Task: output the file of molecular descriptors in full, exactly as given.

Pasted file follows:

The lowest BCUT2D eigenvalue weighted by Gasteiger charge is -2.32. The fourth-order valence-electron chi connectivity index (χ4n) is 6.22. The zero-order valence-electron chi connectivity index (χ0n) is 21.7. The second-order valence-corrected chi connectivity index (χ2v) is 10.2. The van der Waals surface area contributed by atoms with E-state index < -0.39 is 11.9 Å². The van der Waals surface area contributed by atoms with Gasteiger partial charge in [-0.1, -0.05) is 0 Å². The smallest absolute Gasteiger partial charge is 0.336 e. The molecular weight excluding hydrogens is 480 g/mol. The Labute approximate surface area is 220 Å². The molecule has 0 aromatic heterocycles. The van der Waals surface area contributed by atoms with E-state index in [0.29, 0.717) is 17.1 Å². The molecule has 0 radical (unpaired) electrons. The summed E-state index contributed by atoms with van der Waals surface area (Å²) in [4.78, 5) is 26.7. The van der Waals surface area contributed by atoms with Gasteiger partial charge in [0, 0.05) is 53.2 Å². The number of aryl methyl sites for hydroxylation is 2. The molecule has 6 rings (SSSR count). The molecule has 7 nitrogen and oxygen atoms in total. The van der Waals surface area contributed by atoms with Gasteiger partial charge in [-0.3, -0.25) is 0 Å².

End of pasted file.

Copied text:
The lowest BCUT2D eigenvalue weighted by Gasteiger charge is -2.32. The fourth-order valence-electron chi connectivity index (χ4n) is 6.22. The zero-order valence-electron chi connectivity index (χ0n) is 21.7. The second-order valence-corrected chi connectivity index (χ2v) is 10.2. The van der Waals surface area contributed by atoms with E-state index < -0.39 is 11.9 Å². The van der Waals surface area contributed by atoms with Gasteiger partial charge in [-0.1, -0.05) is 0 Å². The smallest absolute Gasteiger partial charge is 0.336 e. The molecular weight excluding hydrogens is 480 g/mol. The Labute approximate surface area is 220 Å². The molecule has 0 aromatic heterocycles. The van der Waals surface area contributed by atoms with E-state index in [0.29, 0.717) is 17.1 Å². The molecule has 0 radical (unpaired) electrons. The summed E-state index contributed by atoms with van der Waals surface area (Å²) in [4.78, 5) is 26.7. The van der Waals surface area contributed by atoms with Gasteiger partial charge in [0, 0.05) is 53.2 Å². The number of aryl methyl sites for hydroxylation is 2. The molecule has 6 rings (SSSR count). The molecule has 7 nitrogen and oxygen atoms in total. The van der Waals surface area contributed by atoms with Gasteiger partial charge in [-0.3, -0.25) is 0 Å².